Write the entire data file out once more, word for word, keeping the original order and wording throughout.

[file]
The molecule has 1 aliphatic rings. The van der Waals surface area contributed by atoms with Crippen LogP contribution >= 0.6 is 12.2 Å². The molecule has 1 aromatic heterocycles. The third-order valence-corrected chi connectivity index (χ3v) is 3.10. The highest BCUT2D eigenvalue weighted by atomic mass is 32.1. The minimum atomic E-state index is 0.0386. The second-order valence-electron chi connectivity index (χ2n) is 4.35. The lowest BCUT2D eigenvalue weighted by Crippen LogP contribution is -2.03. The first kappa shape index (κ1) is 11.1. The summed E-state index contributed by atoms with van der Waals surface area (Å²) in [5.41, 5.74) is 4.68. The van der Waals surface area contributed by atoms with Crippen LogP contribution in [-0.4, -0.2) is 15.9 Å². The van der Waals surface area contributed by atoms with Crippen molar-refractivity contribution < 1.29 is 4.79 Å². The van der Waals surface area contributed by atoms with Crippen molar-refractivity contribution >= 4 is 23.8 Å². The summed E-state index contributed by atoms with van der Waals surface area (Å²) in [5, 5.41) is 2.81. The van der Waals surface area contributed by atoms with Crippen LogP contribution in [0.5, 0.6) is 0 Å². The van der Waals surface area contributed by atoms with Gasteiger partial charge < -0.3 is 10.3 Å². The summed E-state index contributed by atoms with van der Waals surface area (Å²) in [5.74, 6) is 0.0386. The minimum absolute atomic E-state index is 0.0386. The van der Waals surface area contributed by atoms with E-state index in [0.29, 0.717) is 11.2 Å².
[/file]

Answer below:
The molecule has 1 aliphatic rings. The van der Waals surface area contributed by atoms with Crippen LogP contribution >= 0.6 is 12.2 Å². The molecule has 1 aromatic heterocycles. The third-order valence-corrected chi connectivity index (χ3v) is 3.10. The highest BCUT2D eigenvalue weighted by atomic mass is 32.1. The minimum atomic E-state index is 0.0386. The second-order valence-electron chi connectivity index (χ2n) is 4.35. The lowest BCUT2D eigenvalue weighted by Crippen LogP contribution is -2.03. The first kappa shape index (κ1) is 11.1. The summed E-state index contributed by atoms with van der Waals surface area (Å²) in [5.41, 5.74) is 4.68. The van der Waals surface area contributed by atoms with Crippen LogP contribution in [-0.4, -0.2) is 15.9 Å². The van der Waals surface area contributed by atoms with Crippen molar-refractivity contribution < 1.29 is 4.79 Å². The van der Waals surface area contributed by atoms with Crippen molar-refractivity contribution >= 4 is 23.8 Å². The summed E-state index contributed by atoms with van der Waals surface area (Å²) in [5, 5.41) is 2.81. The van der Waals surface area contributed by atoms with Crippen LogP contribution in [0.5, 0.6) is 0 Å². The van der Waals surface area contributed by atoms with Gasteiger partial charge < -0.3 is 10.3 Å². The summed E-state index contributed by atoms with van der Waals surface area (Å²) in [5.74, 6) is 0.0386. The minimum absolute atomic E-state index is 0.0386. The van der Waals surface area contributed by atoms with E-state index in [0.29, 0.717) is 11.2 Å².